... to recommend to a cook that was interested in owning and/or learning to sharpen their own knives, what would it be? Basically that first step for someone who was looking to really maintain their knives - not just hit on the steel or give to the knife-guy every month.
I thought it might be interesting to hear some thoughts on this.
For me it'd be a Hiromoto AS. It's not a knife that I'm in love with but I really feel it's taught me a lot of good lessons.
It's affordable in the sense that it's just slightly more than say a Shun or MAC. The handle, weight, and profile is a good transition moving from Western knives and techniques to Japanese ones. It's not reactive in the slightest but the steel behaves well on most stones and the edge retention is pretty good. A nice step up from most mid-range stainless.
It's also fairly asymmetric which teaches you a good lesson when it comes to sharpening and maintaining (or if you're a lefty like me, changing) blade geometry. It thickens fairly abruptly behind the edge once you start to remove some steel and so you are forced to learn how to thin a knife to get it to perform how you like. I've found that the cladding is fairly soft so it's not a chore to remove. It might have just been my incompetence but compared to the other knives that I was learning to sharpen on, the profile gave me more issues over time as far as accordion cuts (the heel height/belly?) and so it's forced me to be more mindful about maintaining a solid profile.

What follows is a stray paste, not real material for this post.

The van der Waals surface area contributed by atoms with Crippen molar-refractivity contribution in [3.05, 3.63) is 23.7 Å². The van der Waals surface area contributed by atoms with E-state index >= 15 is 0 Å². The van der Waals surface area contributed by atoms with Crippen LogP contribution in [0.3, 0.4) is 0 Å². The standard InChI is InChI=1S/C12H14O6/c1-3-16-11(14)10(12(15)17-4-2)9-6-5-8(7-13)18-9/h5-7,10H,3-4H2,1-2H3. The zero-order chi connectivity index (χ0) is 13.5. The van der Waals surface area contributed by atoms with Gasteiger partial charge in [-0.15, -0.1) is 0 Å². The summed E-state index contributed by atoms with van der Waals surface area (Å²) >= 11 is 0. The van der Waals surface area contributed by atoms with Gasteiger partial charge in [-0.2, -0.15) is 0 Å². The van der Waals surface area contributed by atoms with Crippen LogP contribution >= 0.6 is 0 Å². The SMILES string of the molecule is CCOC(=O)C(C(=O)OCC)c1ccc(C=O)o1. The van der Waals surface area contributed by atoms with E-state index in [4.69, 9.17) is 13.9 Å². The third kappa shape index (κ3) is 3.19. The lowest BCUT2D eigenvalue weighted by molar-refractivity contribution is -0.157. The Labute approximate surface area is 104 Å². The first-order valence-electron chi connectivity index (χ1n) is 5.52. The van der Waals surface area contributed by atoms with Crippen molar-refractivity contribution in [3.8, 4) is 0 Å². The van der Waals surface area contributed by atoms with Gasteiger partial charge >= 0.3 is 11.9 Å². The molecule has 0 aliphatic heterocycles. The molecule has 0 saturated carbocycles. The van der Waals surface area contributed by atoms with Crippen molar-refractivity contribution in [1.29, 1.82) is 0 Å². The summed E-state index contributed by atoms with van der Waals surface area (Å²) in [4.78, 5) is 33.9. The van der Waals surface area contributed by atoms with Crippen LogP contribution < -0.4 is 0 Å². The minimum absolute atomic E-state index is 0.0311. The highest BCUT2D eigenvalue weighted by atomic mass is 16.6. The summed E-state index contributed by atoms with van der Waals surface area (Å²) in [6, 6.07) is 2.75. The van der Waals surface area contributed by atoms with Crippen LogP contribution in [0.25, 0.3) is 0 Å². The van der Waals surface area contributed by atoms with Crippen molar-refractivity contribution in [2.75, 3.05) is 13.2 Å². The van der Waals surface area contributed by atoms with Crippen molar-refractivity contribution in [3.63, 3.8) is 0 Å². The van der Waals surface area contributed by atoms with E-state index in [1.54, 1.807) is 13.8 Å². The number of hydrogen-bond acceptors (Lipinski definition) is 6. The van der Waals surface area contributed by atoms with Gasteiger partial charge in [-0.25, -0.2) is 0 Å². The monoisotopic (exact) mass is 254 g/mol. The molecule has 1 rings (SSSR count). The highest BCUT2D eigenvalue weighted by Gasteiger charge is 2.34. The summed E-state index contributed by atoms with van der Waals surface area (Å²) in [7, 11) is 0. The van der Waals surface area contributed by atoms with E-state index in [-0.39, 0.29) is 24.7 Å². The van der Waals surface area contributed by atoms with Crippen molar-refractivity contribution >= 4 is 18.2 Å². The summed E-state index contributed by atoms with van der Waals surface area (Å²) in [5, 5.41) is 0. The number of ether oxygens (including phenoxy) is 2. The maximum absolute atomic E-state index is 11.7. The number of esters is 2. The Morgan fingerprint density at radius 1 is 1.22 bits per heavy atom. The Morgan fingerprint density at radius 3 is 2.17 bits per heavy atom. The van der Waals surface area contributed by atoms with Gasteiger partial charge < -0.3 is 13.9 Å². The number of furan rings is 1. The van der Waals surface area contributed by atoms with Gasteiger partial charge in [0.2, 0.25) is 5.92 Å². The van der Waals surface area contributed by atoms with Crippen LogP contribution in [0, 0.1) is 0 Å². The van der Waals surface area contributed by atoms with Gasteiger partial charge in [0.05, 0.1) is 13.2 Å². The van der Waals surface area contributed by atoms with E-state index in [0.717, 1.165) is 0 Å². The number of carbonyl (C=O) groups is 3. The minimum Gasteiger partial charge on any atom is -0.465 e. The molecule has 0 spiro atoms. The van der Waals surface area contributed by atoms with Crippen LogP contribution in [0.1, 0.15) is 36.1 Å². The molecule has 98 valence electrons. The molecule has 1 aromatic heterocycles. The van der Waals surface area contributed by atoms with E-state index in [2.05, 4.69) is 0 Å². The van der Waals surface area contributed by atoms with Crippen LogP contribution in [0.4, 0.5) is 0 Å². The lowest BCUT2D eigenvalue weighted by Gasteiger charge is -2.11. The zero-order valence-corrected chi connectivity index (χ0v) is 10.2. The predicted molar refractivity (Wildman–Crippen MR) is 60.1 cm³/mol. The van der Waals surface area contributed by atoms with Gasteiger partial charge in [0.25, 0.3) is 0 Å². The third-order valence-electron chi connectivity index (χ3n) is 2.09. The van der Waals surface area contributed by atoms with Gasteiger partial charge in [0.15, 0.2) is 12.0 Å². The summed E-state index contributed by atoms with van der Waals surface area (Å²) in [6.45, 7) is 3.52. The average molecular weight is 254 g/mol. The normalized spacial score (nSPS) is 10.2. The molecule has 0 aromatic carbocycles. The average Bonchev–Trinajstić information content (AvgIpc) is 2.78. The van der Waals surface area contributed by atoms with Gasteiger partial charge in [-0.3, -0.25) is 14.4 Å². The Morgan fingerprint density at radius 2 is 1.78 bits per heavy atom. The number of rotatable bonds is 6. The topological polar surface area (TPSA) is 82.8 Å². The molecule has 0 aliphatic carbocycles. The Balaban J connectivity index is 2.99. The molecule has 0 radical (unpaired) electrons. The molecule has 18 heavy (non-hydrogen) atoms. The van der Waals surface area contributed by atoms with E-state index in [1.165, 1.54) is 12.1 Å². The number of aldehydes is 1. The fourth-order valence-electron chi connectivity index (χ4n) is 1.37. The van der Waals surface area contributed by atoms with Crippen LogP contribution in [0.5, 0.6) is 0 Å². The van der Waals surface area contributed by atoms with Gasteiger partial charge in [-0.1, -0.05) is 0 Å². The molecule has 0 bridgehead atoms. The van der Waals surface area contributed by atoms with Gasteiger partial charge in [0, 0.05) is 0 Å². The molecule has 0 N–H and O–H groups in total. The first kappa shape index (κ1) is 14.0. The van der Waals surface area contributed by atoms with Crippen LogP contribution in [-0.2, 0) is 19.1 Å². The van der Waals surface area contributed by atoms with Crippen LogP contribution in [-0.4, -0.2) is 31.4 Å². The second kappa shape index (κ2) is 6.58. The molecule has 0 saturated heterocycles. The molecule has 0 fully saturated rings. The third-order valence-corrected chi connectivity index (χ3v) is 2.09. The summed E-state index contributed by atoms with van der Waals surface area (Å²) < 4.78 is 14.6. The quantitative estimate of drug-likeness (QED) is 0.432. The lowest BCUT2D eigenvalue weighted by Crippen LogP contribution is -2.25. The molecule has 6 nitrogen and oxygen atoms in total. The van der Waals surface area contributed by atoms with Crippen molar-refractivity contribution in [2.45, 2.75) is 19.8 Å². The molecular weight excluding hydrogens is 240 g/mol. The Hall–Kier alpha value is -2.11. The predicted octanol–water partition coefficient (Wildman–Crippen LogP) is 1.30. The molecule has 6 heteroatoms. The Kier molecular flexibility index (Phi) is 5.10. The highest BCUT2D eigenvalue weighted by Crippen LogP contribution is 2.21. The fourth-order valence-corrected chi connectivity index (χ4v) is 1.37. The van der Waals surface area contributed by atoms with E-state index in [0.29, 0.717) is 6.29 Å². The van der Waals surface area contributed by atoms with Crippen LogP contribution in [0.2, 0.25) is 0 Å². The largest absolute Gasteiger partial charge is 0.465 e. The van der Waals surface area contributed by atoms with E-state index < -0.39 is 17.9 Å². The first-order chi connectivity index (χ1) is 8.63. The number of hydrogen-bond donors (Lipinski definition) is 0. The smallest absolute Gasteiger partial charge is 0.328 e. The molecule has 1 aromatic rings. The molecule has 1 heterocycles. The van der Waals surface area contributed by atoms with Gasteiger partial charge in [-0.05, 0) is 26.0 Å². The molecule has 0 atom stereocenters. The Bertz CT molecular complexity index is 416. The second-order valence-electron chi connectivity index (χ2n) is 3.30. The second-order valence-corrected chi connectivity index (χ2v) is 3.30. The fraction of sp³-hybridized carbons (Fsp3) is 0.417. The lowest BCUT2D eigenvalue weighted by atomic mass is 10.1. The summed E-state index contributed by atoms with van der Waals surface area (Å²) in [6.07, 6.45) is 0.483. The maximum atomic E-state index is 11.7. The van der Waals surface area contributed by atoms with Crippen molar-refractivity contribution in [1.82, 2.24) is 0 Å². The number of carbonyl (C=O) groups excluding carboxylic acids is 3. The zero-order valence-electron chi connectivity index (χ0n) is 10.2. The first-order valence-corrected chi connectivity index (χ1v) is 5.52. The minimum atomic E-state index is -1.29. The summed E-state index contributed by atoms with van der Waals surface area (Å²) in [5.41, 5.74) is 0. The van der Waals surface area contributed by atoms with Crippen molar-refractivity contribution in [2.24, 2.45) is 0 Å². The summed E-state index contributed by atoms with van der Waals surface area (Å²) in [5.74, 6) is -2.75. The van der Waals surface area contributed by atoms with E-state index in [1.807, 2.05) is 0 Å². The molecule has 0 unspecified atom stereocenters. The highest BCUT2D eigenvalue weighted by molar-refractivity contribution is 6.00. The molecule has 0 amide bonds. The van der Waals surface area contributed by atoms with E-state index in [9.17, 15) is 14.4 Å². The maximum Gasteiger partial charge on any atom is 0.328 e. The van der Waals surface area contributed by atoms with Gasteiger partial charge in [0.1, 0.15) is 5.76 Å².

There are other more inexpensive options that I'd recommend to someone just trying to buy their first knife. But for someone who was really looking to get their feet wet when it came to owning and caring for nice knives, I think that would be my first pick.